Halloween Portraits


A few years ago I took a photography class. I decided to do a photo shoot for a project for the class. Because it was Halloween, I asked participants to come, dress up in spooky attire, and allow me to take photographs of them. The afternoon and evening turned out to be rainy and so I set up in my basement a backdrop. The lighting I had available was not necessarily what I would have preferred. Many of the photographs were quite stunning and made striking by the harsh lighting provided by several Ott lights. I would like to do another photo shoot with a super heroes theme!


I have been working on a series of biographies for the last couple weeks and researching various people including a celebrity chef, an author, a teenager who bravely sailed around the world, an internet entrepreneur, a CEO of a big US company, and a pretty boy actor. Of these people I would say that four out of six of them went through some significant hardship, were publicly criticized, and had a path that was a divergence from what would be considered the norm. In other words they were “weird”. Maybe they had a learning disability, failed an oral exam and had agoraphobia, were lost and took a chance on a life path, or were the geeky kid in the neighborhood. It could be anything that makes them different from the cookie cutter image of normality that rides like an archetype within modern minds.

I get assignments to do these types of biographies every few months and at this point have researched and written about quite a number of successful and celebrated people. And this idea that they were “weird” or diverged from a “normal” life at some point is quite often a feature of their lives. And their lives continue to be divergent because of their success. They stand out. I don’t like the term weird. It has negative connotations and is nothing more than an opinion. To accept the designation of weird is like allowing a thought knife to jab into one’s psyche. It serves no purpose but to wound. Better to acknowledge as magnificent the differences and see them for what wonderful and positive qualities that they are. It is a choice what one chooses to accept into themselves.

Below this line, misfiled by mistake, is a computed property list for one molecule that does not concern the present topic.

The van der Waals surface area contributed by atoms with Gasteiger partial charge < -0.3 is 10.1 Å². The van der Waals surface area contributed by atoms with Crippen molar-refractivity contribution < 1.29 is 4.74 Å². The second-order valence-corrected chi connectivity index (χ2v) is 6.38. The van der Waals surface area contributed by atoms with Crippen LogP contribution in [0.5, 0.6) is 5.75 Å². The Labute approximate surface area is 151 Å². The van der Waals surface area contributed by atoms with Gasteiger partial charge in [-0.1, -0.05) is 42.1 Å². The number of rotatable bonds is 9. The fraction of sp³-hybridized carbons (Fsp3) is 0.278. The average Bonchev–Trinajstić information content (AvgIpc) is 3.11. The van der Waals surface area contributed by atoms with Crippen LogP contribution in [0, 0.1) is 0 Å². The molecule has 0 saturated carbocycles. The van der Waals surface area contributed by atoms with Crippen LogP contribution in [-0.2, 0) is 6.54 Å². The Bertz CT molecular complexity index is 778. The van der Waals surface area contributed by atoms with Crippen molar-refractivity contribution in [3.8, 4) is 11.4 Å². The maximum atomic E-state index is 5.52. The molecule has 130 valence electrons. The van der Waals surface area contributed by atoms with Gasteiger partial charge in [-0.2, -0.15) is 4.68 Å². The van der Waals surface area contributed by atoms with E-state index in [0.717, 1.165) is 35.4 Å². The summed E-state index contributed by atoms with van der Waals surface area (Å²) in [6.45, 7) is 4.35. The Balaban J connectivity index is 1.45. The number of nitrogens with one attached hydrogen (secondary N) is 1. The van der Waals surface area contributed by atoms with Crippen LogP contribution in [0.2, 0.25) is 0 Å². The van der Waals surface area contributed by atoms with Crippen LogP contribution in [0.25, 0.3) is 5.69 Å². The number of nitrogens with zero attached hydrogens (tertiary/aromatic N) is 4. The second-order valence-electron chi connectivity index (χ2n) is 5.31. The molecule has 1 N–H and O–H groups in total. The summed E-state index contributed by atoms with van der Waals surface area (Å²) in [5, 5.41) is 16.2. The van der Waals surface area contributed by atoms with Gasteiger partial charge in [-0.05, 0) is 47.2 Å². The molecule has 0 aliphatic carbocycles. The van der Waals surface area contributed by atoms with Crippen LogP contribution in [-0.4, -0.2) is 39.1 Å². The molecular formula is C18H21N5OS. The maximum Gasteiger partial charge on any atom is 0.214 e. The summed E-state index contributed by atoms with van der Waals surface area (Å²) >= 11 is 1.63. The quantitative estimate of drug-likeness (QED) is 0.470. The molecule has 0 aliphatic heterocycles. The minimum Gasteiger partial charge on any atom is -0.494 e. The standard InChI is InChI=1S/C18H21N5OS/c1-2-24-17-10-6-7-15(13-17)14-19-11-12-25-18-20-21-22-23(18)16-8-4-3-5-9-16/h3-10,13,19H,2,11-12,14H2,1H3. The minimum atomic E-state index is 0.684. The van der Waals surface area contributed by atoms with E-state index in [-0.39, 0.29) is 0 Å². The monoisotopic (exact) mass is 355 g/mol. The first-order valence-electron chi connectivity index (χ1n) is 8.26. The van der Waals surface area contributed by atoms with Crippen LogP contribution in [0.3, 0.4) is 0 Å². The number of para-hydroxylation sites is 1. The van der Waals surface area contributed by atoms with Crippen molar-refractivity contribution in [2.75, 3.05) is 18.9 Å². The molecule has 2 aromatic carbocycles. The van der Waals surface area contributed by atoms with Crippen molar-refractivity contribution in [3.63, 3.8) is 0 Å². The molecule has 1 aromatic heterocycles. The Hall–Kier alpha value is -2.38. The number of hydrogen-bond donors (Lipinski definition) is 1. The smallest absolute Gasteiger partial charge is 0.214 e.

We have this constant push and pull within the human race of striving to be accepted and validated and conversely to be individuated and unique. We want to be ourselves and yet we want to be pulled into the fold of being designated as normal. Everyone wants to be popular and have their peers respect and admire them. Success can do that. But I would argue after researching so many successful people that those people who are outside of the narrow circle considered “normal” are the ones who truly shine. They are also the folks who are our problem solvers, our innovators, our explorers, and the ones who create the future. They are brave in ways that those who have the comfort of normality do not ever have to be. All the divergent points that are represented by humanity are necessary and valuable to the whole of our species. Don’t think of this as a bell curve. Think of it as a bullseye and the scattershot outside of the center is where possibility lies because we never know who outside the center will be the one to bring new thoughts and innovation to the human race or will inspire.

To those who would sneer at another or give that look that so eloquently dismisses a fellow human being, I would smile and remind that without the ones who are courageous enough to be different we would still be carrying clubs and living in caves.

To those magnificent individuals who are unique and honor their uniqueness, I would remind them that the road is hard, they will always be different, and that different can be wonderful.